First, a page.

Tarzan of the Apes

By Edgar Rice Burroughs

Page 141

custom, she fainted.

Mr. Philander cast a frightened glance behind him.

Horrors! The thing was quite close now. He tried to scramble up the
side of the cabin, and succeeded in catching a fleeting hold upon the
thatched roof.

For a moment he hung there, clawing with his feet like a cat on a
clothesline, but presently a piece of the thatch came away, and Mr.
Philander, preceding it, was precipitated upon his back.

At the instant he fell a remarkable item of natural history leaped to
his mind. If one feigns death lions and lionesses are supposed to
ignore one, according to Mr. Philander's faulty memory.

So Mr. Philander lay as he had fallen, frozen into the horrid semblance
of death. As his arms and legs had been extended stiffly upward as he
came to earth upon his back the attitude of death was anything but

Jane had been watching his antics in mild-eyed surprise. Now she
laughed--a little choking gurgle of a laugh; but it was enough. Mr.
Philander rolled over upon his side and peered about. At length he
discovered her.

"Jane!" he cried. "Jane Porter. Bless me!"

He scrambled to his feet and rushed toward her. He could not believe
that it was she, and alive.

"Bless me!" Where did you come from? Where in the world have you
been? How--"

"Mercy, Mr. Philander," interrupted the girl, "I can never remember so
many questions."

"Well, well," said Mr. Philander. "Bless me! I am so filled with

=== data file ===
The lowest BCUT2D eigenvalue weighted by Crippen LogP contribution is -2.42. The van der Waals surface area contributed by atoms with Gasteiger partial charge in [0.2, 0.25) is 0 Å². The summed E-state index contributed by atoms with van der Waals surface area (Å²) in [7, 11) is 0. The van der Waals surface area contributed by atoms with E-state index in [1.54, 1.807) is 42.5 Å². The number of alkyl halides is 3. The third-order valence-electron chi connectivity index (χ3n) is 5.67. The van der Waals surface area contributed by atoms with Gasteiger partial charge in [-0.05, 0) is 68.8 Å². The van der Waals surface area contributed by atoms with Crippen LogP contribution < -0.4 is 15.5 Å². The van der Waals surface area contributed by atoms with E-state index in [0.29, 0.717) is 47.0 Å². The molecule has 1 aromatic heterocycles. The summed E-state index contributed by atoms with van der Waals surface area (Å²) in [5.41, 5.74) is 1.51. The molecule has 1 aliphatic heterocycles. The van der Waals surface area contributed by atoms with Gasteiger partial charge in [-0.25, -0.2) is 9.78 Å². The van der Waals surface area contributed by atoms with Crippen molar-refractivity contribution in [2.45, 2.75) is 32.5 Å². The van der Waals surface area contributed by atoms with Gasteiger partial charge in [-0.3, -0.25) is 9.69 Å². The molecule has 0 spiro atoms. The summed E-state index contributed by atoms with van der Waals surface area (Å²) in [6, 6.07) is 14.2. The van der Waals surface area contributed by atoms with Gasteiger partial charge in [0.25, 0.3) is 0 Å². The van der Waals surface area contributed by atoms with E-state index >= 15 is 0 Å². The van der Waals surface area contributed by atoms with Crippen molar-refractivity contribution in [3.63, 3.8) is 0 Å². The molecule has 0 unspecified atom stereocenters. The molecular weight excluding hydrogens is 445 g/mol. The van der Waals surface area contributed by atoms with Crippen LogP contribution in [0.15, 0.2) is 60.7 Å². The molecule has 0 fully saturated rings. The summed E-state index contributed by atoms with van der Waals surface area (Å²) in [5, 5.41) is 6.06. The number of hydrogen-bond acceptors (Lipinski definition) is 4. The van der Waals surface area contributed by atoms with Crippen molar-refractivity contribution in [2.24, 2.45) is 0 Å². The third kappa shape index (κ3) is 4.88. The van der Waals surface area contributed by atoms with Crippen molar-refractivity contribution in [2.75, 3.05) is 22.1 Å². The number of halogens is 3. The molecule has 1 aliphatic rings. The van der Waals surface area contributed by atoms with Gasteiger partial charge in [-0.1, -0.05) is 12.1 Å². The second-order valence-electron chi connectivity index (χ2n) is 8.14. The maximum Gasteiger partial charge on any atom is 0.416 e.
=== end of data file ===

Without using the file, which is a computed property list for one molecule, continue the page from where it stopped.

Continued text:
surprise and exuberant delight at seeing you safe and well again that I
scarcely know what I am saying, really. But come, tell me all that has
happened to you."

Chapter XXI

The Village of Torture

As the little expedition of sailors toiled through the dense jungle
searching for signs of Jane Porter, the futility of their venture
became more and more apparent, but the grief of the old man and the
hopeless eyes of the young Englishman prevented the kind hearted
D'Arnot from turning back.

He thought that there might be a bare possibility of finding her body,
or the remains of it, for he was positive that she had been devoured by
some beast of prey. He deployed his men into a skirmish line from the
point where Esmeralda had been found, and in this extended formation
they pushed their way, sweating and panting, through the tangled vines
and creepers. It was slow work. Noon found them but a few miles
inland. They halted for a brief rest then, and

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